Palgye in South Korea writes:

Hi,,,,

i`m very glad the State Department home page normalizes again (Here blow will be wrong and the minutes when takes charge of will think does not know how about).

The oasis meets the desert again and is the same thing.

- i have a question... north-Korea?

John
|
Greece
July 12, 2009

John in Greece writes:

@ Mr. Aaron Snipe -- Extremely good, migratory (traveling) and inspiring writing Sir! As I got your point -- Think global, but always act local!

You are absolutely clear and right, if I am not wrong, concerning your deeper meaning: when we have to offer pure, humanitarian help to a place on earth that needs our help, we must understand the way locals think in order to maximize the value of this helps acceptance. The only way to do this is to understand them and become "one of themz'. A real part of their society.

Anyway, great post Sir!

By the way, as always, Dipnote staff chose a "1000" words photo. Great photo editing! (maybe you should rethink my suggestion for a photo exhibition around the country based on Dipnote photos you have already used).

Eric
|
New Mexico, USA
July 12, 2009

Eric in New Mexico writes:

@ John in Greece, How are you? long time no see. Missed your posts.

John
|
Greece
July 12, 2009

John in Greece writes:

@ Eric in New Mexico -- I'm doing great Bro (Sir!). Thank you very very much for your concern. I read all of your posts (Great as always!). Some temporary, personal problems have made me unable to write enough.

However, no "stall", don't worry.

I read all of your posts you guys and I still believe that we have the most wonderful DipNote in the world!

I'm always here. You know how much I love this "place".

I honestly appreciate your interest Eric and I wish you the BEST!

eric
|
New Mexico, USA
July 13, 2009

Eric in New Mexico writes:

Here's the latest in high-tech John, maybe they'll put a diplomat in space one of these days, 'bout 50 years from now.

http://news.nationalgeographic.com/news/2009/07/090709-space-internet.html

Everyone's kids are in for an interesting ride I think.

Snead
|
Colorado, USA
July 13, 2009

Micah S. in Colorado writes:

Good stuff, thanks for sharing. Keep up the great work and best of luck for the future.

Johnson
July 13, 2009

Johnson writes:

Listening skill is very imp.............

John
|
Greece
July 13, 2009

John in Greece writes:

@ Eric in New Mexico -- Extremely interesting news and link! And I got the new millennium DipNote's name "mutation":

Let's call it "SpaceNote"! (CHUCKLE)
http://news.nationalgeographic.com/news/2009/07/090709-space-internet.html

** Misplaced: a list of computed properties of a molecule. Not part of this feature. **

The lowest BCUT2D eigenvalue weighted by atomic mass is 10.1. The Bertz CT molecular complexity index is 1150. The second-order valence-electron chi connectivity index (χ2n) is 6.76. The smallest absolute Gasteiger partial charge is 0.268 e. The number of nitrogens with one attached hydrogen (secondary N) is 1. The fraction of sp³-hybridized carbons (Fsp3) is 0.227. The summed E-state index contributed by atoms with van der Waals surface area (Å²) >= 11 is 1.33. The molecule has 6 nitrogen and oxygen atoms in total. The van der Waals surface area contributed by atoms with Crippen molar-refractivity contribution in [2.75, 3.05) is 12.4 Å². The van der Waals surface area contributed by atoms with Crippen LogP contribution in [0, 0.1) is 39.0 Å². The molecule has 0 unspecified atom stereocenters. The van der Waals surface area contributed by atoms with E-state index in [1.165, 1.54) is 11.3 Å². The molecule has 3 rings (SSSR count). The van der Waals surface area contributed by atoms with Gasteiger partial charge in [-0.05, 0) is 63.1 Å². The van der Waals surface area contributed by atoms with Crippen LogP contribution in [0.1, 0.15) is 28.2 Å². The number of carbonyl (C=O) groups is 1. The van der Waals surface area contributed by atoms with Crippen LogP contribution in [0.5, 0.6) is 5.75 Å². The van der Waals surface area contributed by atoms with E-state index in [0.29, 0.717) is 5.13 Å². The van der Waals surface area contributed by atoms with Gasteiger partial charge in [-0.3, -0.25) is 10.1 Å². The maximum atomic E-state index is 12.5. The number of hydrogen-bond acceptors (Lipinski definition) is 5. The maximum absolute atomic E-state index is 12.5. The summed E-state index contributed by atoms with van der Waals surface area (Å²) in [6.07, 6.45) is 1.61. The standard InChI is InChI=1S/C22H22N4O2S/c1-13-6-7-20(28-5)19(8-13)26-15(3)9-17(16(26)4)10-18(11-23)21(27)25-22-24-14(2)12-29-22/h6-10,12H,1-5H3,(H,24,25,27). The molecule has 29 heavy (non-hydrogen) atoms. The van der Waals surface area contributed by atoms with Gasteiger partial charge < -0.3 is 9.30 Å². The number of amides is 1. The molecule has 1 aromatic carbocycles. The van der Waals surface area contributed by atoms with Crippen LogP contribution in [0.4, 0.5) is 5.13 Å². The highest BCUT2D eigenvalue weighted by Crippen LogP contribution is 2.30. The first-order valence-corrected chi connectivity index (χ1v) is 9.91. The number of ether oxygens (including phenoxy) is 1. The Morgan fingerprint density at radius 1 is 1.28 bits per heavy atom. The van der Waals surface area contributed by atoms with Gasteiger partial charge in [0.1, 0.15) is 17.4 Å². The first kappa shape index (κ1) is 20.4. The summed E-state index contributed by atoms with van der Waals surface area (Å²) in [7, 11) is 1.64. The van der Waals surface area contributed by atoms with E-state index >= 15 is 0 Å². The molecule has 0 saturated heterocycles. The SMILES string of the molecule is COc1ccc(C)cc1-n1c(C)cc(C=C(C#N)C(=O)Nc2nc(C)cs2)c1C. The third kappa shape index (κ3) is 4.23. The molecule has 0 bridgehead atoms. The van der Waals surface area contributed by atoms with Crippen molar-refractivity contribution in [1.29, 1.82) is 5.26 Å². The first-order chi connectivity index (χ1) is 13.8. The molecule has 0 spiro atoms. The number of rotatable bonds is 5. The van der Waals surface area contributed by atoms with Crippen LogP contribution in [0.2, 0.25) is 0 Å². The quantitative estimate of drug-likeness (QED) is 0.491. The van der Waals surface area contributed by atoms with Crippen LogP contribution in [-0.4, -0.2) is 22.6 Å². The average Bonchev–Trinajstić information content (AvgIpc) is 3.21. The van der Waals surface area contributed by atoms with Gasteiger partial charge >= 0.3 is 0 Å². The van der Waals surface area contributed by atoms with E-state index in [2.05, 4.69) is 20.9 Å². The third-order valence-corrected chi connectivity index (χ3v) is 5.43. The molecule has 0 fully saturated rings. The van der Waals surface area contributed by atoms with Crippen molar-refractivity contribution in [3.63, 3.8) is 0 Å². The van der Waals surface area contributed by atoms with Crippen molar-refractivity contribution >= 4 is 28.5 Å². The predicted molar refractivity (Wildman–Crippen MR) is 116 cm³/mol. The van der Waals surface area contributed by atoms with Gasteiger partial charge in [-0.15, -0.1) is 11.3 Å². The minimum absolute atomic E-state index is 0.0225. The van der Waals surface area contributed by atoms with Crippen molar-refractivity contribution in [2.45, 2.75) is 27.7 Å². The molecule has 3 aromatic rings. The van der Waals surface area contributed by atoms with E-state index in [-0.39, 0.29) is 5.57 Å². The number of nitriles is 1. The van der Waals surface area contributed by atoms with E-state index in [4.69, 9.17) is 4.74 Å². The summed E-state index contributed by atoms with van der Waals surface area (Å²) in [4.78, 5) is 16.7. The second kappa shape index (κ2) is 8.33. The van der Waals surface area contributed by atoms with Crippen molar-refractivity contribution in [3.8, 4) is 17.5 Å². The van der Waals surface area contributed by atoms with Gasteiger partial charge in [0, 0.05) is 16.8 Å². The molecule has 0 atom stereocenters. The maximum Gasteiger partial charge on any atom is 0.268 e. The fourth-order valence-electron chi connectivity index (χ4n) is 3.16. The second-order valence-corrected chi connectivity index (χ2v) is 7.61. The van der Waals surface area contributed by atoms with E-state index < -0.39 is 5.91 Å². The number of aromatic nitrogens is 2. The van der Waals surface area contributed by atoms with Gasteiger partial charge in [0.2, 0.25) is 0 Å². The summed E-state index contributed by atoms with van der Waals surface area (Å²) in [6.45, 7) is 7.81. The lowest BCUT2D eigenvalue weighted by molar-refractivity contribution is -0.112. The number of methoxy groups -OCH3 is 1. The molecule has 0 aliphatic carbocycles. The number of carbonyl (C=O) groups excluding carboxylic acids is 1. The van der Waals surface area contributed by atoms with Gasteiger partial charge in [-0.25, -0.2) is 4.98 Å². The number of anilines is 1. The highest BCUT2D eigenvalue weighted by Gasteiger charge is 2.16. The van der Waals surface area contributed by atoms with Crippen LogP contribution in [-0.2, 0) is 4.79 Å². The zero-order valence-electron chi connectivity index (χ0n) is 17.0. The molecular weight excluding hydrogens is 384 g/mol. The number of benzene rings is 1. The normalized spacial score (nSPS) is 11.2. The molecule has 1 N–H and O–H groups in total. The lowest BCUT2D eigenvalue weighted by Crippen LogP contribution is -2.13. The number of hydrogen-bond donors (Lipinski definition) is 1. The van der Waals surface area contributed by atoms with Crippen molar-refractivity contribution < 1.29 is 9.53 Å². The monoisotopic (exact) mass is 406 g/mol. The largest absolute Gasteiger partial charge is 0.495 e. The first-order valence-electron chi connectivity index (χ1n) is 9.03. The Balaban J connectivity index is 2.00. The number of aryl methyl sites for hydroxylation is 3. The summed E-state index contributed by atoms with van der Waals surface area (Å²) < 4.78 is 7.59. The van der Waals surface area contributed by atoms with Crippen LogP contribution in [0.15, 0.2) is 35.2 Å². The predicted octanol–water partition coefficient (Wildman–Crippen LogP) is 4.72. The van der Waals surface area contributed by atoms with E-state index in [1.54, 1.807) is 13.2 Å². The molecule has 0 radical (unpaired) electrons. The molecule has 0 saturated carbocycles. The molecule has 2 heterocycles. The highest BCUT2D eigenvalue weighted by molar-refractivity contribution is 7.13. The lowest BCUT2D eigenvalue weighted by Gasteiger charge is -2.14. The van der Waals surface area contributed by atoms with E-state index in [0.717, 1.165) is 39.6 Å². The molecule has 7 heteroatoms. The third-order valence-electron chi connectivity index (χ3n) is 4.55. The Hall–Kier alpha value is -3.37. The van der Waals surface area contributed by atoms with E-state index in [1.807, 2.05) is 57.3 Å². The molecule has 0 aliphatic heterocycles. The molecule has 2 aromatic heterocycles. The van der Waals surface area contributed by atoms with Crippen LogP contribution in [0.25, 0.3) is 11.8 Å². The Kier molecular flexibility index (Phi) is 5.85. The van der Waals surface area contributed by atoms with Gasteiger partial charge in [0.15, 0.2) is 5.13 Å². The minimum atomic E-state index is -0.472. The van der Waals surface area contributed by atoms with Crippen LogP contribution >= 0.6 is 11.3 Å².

This is exactly what I love in America. U.S.A. always create!

Eric
|
New Mexico, USA
July 13, 2009

Eric in New Mexico writes:

If we ever have an international Mars expedition, a diplomat might come in handy, that's a 4-5 year round trip.

Susan
|
Florida, USA
July 13, 2009

Susan in Florida writes:

@ Aaron Snipe -- A wonderful and touching post, Aaron. Out of the mouths of babes.... I have worked with children since I was 19 yrs. old. The things they have said to me have made me laugh, have made me cry, have touched me with their wisdom and kindness. I learned early on to "listen" with my heart, as well as, my ears. Each person has something to "say", even if they are only 3 yrs. old, or 8 or 9! I loved teaching because of the children . My own children, and the children I taught over the years, taught me more than I taught them. I hope you are still "zain". Let us know how things are going. Your posts are great.

catalina
|
Mexico
July 14, 2009

Catalina in Mexico writes:

very common to encounter others who speak different than you --very easy to spark conversation with smile =ZAIN= spanish -BIEN. English -FINE.

Arun J.
|
Nepal
July 21, 2009

Arun in Nepal writes:

After going through all and reading those comments I wonder where i am why i came into this earth. Beause I am never been on aeroplane, train, boat, and have n't crossed more then 250KMs from where i am. I watch NGC, Discovery and i feel like joker on earth. like now.

Anna
|
District Of Columbia, USA
July 21, 2009

Anna in Washington DC writes:

@ Arun in Nepal --

I saw your comment on the blog and was disheartened. You should never feel as if you are nothing. You came into this earth for a purpose. We all did. Whether you travel around the world, or only 250KMs from where you are now, you, as an individual, have value. You are valuable, and you can make a difference right where you are. Hope to read more comments from you.

@ Aaron Snipe --

I missed this posting earlier and am glad I read it. Thank you for sharing your experiences in Iraq with all of us. You come across as genuine, and it is refreshing for us, the American people, to see government officials and employees in such light.

Ameda
|
Massachusetts, USA
August 15, 2009

Ameda in Massachusetts writes:

Lovely post Aaron.Thanks for sharing. Keep up the great work.

Leslie
September 16, 2009

Leslie writes:

This is a very nice experience you should treasure. Actually i would agree that learning a foreign language will bridge other cultures and no matter what the age difference or point of view if you have learned some specific foreign languge it cannot only bridge gaps but it can also build friendship. Nice article you have here.

.